Ben Reuler, Executive Director, Seattle Works
I first learned of Seattle Works during an internet job search in 2014. I was drawn to the mission and role, so I applied to be the Executive Director. During the interview process I was blown away by these very engaged, very young board members taking their responsibility so seriously and I thought to myself: “I want to roll with these people!”
During my hiring process it seemed that most people I told that I was applying to a job at Seattle Works had not only heard of the organization, they also shared a powerful anecdote about how Seattle Works played an important role in their own Seattle journey of belonging and accountability. I quickly began to appreciate what a broad reach Seattle Works has.
One thing that makes me most proud is how intentionally our staff and board have focused on building an antiracist organization. I used to fear the responsibility of being an employer. Now, it is exhilarating to build an antiracist place of employment that pushes back on traditionally harmful norms. Sharing power; radical transparency; clarifying decision-making; focusing on deep relationships & listening; centering voices from marginalized communities; revamping job postings and hiring processes; paying people well with solid benefits to boot; building a more representative leadership team; dismantling white dominant norms; not shying away from conflict… it all directly correlates to our ability to do great things in the community. Seattle Works has sacrificed the grow, grow, grow mentality in the short term to do better, better, better in the long term and it feels so dang good.
I love our mission, our programs, and our impact, but the thing that keeps me here more than anything is the people. Our staff team has created an organizational culture that truly values each of us as whole, flawed human beings with complicated lives. It’s nice to be able to do this work in such a supportive environment. We have a “call-in” culture where more than ever we can interrupt microaggressions and push ourselves through tough conversations because there is a deep level of trust. We’ve worked hard to get to this place – it’s literally taken years – and it is refreshing. Each person on our staff team makes me a better human being and better leader; I learn so much from them and appreciate their spirit of shared responsibility. It makes me want to go bat with them every day. Similarly, our volunteer board of directors inspires me a lot. They show up and put in work. One day they’re having a high-level strategic conversation and the next day they are procuring donated desserts for our gala. I love them so much.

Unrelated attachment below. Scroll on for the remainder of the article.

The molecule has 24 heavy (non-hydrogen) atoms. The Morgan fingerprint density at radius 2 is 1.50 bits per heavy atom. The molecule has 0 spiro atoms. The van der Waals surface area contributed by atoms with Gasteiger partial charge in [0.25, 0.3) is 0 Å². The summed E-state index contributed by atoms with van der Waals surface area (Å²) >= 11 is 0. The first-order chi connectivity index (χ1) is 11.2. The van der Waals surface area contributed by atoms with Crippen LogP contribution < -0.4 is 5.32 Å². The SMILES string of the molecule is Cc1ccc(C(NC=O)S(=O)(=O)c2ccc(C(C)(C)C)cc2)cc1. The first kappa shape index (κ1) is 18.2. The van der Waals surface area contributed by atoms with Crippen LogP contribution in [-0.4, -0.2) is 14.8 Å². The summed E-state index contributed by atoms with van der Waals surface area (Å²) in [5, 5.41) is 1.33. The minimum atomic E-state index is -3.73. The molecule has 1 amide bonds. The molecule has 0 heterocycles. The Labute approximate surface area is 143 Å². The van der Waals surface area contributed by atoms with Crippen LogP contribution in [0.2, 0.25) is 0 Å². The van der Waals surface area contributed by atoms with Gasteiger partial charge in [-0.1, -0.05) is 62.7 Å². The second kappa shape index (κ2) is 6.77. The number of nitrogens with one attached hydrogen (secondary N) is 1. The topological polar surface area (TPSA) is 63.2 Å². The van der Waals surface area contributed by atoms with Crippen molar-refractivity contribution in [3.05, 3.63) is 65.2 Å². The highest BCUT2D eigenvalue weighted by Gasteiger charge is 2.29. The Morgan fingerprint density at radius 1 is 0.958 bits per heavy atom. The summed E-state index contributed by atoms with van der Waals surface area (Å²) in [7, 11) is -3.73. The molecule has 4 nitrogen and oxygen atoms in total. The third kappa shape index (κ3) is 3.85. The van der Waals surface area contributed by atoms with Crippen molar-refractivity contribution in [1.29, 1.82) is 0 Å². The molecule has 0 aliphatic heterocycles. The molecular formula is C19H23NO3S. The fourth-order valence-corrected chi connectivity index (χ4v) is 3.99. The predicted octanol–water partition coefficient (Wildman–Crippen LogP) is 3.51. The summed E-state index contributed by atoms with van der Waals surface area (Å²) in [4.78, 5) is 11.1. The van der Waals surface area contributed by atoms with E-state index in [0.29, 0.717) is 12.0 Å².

If I had a super-power that could help the world? It would be to empower white people to dismantle white supremacy. In the words of one of my role models, Ijeoma Oluo: “The fight against white supremacy is both arduous and urgent, thankless and endlessly rewarding, because people are being crushed by this white supremacist system every single day and every step we take will always be not enough—but still absolutely vital.” We have more power to make a dent in our homes, schools, workplaces, and social circles than we tend to think, and I’d love to help people step into that power.